As such, these movements are also reflected in the latest trade figures for Quarter 2 2018, which showed that the trade deficit (in current price terms) widened by £4.7 billion to 0.9% of GDP, compared with 0.7% in the previous quarter. This reflected a 2.0% fall in the value of exports and a 1.0% rise in the value of imports. While the widening of the deficit in Quarter 2 partly reflected trade in erratic commodities, such as non-monetary gold and aircraft, Figure 6 shows that the trade balance excluding erratics also saw a notable widening in the latest quarter. Movements in the trade balance in Quarter 2 were driven largely by a 12.5% fall in the value of car exports, the sharpest quarterly decline since Quarter 1 2009. This weakness in car exports is also consistent with the easing in manufacturing exports growth seen in Quarter 2.
Removing price effects, the volume of exports saw a sharper fall of 3.6% in Quarter 2, while imports fell by 0.8%. As a result, net trade subtracted from quarterly GDP growth for the first time since Quarter 4 2016 (subtracting 0.8 percentage points).
Nôl i'r tabl cynnwys
Nominal gross domestic product (GDP) grew by 0.7% in Quarter 2 (Apr to June) 2018, following growth of 0.8% in the previous quarter. This reflected slowing growth in both compensation of employees (CoE) and other income, and a fall in gross operating surplus.
CoE growth slowed to 0.6% in Quarter 2, which was the weakest growth since Quarter 4 (Oct to Dec) 2016. This slowdown reflected weaker growth in wages and salaries, offset by stronger growth in employers’ social contributions. The softer growth in wages and salaries is consistent with relative weakness seen in published Labour Force Survey employment data for the rolling three months ending May 2018, showing flat growth compared with positive growth recorded in the same period a year earlier.
Meanwhile, taxes less subsidies rose by 4.4% in Quarter 2. This was the strongest quarterly rise since Quarter 1 (Jan to Mar) 2011, and partly reflected a bounce back from a weak Quarter 1, which saw a 2.3% fall in taxes less subsidies.Nôl i'r tabl cynnwys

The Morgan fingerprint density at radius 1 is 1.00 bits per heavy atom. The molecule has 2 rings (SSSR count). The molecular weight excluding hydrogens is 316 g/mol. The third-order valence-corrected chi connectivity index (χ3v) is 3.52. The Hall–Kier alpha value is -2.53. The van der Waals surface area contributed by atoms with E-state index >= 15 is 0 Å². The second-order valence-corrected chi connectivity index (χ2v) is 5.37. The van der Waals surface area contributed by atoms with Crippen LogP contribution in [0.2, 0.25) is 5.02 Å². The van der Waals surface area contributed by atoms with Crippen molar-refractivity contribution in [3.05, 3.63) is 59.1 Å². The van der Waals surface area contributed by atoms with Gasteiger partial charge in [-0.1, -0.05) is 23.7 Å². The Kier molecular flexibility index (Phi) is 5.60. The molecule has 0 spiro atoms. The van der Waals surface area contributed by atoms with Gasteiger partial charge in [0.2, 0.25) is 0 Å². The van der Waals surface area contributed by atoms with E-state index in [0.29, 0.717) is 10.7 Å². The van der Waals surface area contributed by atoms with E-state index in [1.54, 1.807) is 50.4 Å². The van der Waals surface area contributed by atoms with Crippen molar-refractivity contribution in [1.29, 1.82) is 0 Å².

International Passenger Survey
The International Passenger Survey (IPS) is in the process of transferring data collection from paper forms to tablet computers. Initial analysis of the new data suggests there may be discontinuities arising from the change in mode of collection. These new data will not be used in headline trade or other national accounts estimates until we have produced a consistent time series on the new basis. More information is available in the Overseas travel and tourism release.Nôl i'r tabl cynnwys
The Gross domestic product (GDP) Quality and Methodology Information report contains important information on:
the strengths and limitations of the data and how it compares with related data
uses and users of the data
how the output was created
the quality of the output including the accuracy of the data
The national accounts are drawn together using data from many different sources. This ensures that the national accounts are comprehensive and provide different perspectives on the economy, for example, sales by retailers and purchases by households.
Important quality issues
There are common pitfalls in interpreting data series and these include: